Danza de los MorosArtist(s)Carlos MéridaArtist NationalityGuatemalanObject Creation Datecirca 1937-1939Medium & Supportlithograph on paperDimensions
16 7/8 in x 12 1/2 in (42.86 cm x 31.75 cm)Credit LineMuseum PurchaseSubject matter
This is one of a series of ten prints that depict the traditional dances of México. Mérida was the co-founder of the dance school for the Secretariat of Education (Escuela de la Danza de la Secretaría de Educación Pública), which worked to preserve the native dances of the region. In addition to this set, at this time, he produced a number of series that cataloged the popular arts and industries of Mexico and his native Guatemala.
This print depicts the Dance of the Moors, which is associated with the Lake Pátzcuaro region of Michoacán. There are many forms of this dance, the most common is "Moors and Christians", and it is often performed for the feast days of the local Christian patron saints in order to fullfill the promise of that saint. This dance is often carried out along with another called the "Dance of the Old Men," which has an older pre-Columbian origin, unlike the subject of Spanish Moors. In fact, this dance was taught to the native people by Spanish missionaries in order to convert them to Christianity and illustrate the difference between good and evil, or Christian and non-Christian. Over time, however, the indigenous people, who embraced in their religious practice good and ill alike, ignored the humble Christian characters and focused on the richly-dressed Moors, who are depicted in this print. Physical Description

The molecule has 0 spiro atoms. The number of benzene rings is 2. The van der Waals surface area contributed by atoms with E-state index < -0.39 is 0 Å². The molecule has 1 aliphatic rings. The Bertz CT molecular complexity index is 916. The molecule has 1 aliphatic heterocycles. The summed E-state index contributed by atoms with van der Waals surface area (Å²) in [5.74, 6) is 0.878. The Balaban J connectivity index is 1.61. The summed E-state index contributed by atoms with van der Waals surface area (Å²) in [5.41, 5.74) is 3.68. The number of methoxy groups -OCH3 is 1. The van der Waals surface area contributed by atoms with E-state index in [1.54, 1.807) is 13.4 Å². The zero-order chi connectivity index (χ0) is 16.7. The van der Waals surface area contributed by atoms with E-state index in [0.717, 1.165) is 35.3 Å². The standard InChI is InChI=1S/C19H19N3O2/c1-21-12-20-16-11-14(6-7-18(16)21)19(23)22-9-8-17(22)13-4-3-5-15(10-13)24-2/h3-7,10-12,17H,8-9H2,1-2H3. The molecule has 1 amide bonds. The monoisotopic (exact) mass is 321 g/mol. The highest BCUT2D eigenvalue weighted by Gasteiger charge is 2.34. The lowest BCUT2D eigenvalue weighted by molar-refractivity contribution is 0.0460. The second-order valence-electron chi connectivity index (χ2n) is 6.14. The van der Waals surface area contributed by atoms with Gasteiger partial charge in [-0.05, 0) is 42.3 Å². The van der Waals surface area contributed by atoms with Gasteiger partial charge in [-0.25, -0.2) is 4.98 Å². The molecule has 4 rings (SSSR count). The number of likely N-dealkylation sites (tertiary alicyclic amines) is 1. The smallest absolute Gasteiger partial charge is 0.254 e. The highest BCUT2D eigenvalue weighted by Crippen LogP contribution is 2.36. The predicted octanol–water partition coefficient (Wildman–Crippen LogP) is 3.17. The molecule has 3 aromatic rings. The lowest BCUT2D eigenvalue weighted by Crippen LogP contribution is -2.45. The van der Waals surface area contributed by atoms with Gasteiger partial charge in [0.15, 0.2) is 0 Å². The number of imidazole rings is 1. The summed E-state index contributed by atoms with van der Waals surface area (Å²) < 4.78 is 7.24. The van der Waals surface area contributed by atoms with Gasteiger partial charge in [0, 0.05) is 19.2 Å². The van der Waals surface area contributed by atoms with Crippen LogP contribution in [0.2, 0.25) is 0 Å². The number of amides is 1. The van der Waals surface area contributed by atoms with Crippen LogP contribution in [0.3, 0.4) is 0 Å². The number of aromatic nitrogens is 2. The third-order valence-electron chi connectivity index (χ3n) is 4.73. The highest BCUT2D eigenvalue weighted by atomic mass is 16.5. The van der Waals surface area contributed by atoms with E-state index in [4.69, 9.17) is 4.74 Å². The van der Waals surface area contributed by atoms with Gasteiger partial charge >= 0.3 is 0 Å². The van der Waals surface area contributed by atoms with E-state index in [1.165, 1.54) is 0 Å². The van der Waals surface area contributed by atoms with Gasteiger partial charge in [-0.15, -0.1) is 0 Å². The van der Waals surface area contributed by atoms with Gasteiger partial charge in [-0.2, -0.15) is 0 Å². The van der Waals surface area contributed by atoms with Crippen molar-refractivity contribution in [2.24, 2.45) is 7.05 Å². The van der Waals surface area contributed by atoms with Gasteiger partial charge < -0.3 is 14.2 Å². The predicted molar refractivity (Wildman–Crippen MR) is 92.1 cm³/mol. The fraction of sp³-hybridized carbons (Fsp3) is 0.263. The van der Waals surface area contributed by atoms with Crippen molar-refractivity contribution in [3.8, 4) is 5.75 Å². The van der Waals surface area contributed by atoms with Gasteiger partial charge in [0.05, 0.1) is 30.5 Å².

Centered on the page in this print are two figures in identical dress. They have white undergarments with maroon tunics and kilts that are trimmed in blue, and capes, black on the interior, lined in orange, and a orange and blue motif on the back, as visible on the left figure. The tunics have white fish-shaped attachments at the bottom hem and on each, at the chest, is a symetrical floral motif. Their boots are back with maroon and orange detailing, and have a white spur on one of the two boots. Both figures' faces are covered and they wear tiered, cone-shaped hats. Each figure holds a unique item, on the right a white ball and on the left a pole with blue, orange and maroon streamers coming from a blue disk. Primary Object ClassificationPrintCollection AreaModern and ContemporaryRights
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modern and contemporary art